While the rest of the world seems to be getting busier and busier, Newcastle Island is much quieter today than it once was. This might be a surprising notion––the island, sitting just in the Nanaimo harbour and an easy half-hour crossing from the city, is still a popular place to picnic, hike, camp, and even to host special events like wedding receptions. In the early 20th century, however, it was even more of a bustling tourist hub than it is today. While currently the ferry shuttle transports a maximum of 40 passengers at a time, in the earlier part of the 20th century, ships coming all the way from Vancouver would bring up to 1,500 people per trip for Sunday outings, picnics, and general leisure-time enjoyment.
The extreme popularity of the island began in the 1930s, when the Canadian Pacific Steamship Company bought Newcastle in order to open an island resort. The company parked a large old steamship in Mark Bay and turned it into a floating hotel. People came from far and wide to enjoy this quaint little island paradise.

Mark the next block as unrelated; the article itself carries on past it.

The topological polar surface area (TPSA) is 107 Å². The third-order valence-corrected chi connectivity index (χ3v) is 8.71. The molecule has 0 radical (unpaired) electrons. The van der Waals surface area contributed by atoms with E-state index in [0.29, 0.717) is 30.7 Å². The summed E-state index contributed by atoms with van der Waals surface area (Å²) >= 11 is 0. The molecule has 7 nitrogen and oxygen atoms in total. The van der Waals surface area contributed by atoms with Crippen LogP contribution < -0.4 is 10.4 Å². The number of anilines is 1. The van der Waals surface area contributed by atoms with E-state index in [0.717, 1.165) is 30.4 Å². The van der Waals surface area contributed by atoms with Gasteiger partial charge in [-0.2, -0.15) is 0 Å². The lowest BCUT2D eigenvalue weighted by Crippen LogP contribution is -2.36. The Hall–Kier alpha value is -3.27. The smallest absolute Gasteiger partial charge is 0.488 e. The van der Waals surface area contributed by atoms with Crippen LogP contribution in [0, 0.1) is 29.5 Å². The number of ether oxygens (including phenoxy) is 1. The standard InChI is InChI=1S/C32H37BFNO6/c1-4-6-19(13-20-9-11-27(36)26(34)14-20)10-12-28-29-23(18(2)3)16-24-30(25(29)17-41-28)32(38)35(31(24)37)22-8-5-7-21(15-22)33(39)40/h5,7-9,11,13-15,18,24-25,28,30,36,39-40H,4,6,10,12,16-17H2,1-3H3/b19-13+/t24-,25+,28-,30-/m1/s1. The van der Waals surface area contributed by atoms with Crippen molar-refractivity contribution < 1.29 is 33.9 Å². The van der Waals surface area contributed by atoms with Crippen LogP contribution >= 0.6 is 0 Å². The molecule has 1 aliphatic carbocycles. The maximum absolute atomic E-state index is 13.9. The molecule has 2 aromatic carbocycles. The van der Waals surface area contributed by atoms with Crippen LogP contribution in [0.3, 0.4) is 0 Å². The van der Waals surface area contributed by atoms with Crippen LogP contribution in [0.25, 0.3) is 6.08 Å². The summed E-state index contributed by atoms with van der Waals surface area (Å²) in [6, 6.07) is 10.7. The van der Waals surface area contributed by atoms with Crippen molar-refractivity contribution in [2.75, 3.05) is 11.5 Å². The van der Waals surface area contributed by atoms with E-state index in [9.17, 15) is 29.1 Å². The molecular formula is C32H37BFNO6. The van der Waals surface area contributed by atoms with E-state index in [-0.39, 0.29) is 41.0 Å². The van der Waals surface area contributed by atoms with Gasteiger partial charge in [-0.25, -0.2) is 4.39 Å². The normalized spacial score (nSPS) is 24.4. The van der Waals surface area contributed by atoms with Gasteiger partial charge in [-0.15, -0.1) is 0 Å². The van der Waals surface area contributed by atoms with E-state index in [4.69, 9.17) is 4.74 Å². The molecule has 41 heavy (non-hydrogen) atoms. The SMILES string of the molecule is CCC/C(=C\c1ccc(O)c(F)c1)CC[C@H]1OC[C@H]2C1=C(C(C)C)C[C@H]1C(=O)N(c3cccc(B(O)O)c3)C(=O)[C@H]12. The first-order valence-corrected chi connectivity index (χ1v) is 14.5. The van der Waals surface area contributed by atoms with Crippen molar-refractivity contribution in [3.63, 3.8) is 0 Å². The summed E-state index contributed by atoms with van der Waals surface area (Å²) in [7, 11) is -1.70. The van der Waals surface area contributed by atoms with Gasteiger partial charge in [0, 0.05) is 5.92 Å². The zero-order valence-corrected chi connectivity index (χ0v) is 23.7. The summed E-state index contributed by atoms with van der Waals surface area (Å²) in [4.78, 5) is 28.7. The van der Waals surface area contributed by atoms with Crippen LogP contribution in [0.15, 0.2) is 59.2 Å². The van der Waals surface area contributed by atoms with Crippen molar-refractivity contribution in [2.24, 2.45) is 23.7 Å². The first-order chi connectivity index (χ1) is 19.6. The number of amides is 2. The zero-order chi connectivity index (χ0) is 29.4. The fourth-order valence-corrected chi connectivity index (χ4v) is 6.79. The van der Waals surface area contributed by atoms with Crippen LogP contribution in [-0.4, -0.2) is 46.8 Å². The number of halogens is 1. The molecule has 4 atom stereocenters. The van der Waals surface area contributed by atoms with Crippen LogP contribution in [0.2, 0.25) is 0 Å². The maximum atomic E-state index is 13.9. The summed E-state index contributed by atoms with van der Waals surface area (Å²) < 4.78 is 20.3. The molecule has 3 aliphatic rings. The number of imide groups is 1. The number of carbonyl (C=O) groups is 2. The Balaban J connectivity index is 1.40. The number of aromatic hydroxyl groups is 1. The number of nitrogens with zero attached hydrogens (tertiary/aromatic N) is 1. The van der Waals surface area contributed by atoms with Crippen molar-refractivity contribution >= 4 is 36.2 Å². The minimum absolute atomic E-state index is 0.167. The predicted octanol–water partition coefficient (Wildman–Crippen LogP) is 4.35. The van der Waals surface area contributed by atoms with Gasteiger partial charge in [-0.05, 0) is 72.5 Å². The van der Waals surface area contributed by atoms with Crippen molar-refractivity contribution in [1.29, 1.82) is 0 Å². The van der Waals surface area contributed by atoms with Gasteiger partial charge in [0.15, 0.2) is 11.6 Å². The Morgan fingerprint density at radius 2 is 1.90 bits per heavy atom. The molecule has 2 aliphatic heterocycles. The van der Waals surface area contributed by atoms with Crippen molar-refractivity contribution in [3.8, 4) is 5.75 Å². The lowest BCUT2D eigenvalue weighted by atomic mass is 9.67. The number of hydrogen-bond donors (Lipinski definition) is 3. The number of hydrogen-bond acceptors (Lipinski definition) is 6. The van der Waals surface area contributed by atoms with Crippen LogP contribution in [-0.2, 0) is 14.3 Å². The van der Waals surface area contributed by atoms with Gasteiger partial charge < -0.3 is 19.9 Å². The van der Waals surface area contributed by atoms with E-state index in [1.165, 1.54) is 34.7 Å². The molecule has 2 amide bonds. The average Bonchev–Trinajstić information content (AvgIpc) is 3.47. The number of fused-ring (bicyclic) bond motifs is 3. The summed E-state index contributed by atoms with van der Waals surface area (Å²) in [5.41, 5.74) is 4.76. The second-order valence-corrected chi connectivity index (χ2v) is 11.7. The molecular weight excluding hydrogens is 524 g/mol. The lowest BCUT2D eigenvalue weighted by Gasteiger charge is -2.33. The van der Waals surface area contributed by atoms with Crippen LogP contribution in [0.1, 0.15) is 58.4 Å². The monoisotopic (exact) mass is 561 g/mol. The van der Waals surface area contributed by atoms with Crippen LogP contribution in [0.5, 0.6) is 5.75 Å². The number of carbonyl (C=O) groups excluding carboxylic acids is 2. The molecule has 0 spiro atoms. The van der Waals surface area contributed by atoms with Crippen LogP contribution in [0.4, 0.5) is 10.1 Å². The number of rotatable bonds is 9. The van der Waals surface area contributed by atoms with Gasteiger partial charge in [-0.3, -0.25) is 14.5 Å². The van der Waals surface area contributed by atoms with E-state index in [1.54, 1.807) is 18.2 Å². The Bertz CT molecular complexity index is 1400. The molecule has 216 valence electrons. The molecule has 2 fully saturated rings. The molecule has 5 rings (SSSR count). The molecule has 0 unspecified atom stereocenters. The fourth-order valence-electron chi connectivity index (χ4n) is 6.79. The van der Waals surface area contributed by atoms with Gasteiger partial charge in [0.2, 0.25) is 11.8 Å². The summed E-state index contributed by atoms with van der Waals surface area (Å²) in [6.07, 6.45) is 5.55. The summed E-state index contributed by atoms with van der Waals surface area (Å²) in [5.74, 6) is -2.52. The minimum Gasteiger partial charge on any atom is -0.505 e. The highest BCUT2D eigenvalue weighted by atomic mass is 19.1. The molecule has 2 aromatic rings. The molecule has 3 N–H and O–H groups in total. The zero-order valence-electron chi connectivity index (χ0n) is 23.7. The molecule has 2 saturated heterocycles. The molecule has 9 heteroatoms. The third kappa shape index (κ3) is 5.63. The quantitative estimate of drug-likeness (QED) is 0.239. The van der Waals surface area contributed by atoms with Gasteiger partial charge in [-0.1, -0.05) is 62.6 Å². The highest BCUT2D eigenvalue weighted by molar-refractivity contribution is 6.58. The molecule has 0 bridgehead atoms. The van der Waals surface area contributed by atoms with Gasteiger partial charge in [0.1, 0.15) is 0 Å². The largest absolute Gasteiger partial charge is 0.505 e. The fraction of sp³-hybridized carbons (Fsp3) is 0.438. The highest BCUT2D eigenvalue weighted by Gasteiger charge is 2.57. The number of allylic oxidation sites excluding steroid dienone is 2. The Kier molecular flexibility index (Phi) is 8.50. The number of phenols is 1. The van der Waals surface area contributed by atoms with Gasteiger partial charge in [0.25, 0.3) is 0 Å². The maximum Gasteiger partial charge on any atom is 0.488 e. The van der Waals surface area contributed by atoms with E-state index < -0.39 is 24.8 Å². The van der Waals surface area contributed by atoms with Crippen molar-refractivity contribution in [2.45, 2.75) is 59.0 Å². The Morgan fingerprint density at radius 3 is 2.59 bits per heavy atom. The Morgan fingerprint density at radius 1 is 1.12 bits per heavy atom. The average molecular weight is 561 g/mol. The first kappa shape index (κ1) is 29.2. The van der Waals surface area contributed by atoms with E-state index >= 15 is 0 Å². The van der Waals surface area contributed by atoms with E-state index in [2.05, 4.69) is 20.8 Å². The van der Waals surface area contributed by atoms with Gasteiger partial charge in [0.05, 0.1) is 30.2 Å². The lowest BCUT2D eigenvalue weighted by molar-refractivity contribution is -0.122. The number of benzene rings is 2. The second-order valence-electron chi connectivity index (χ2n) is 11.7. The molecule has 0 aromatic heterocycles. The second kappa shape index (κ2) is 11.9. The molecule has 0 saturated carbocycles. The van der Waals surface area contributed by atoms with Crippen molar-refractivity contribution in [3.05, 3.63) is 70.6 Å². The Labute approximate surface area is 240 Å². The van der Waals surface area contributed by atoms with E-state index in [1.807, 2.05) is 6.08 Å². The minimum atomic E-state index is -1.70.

It was with the coming of the Second World War that the island’s booming tourism declined. During this time, many ships were otherwise engaged with wartime jobs, and so there were not enough of them to ferry people to the island in such great numbers. And so Newcastle’s rampant Sunday picnic culture diminished considerably.
The island, of course, was a human destination long before the 1930s. Known as Saysutshun, or “training for running” in the Hul’q’umi’num language, the island was an important place to Coast Salish peoples, specifically the Snuneymuxw people or mustimuxw, prior to European settlement. As the name suggests, the island was a place where Snuneymuxw runners, paddlers, or warriors would train before entering a race or to prepare for war. The island was an important place for gathering food: the Snuneymuxw people lived here during the late winter and early spring for the yearly herring run. The island is also an important spiritual location, as it has abundant traditional medicines that the Snuneymuxw associate with both physical and spiritual healing. Snuneymuxw people would travel here after the death of a loved one in order to mourn and mend their hearts.
Newcastle, or Saysutshun, has changed a lot since the times of these Coast Salish inhabitants and the later hoards of steamship tourists, but it does retain some marks of its previous incarnations. Two middens stand witness to the Salish peoples who lived here long ago. The dance pavilion erected as part of the resort still stands, and it can be rented for events. As of 1961, the island is a provincial park, and it offers spectacular hiking, camping, and general nature enjoyment just a stone’s throw from Nanaimo.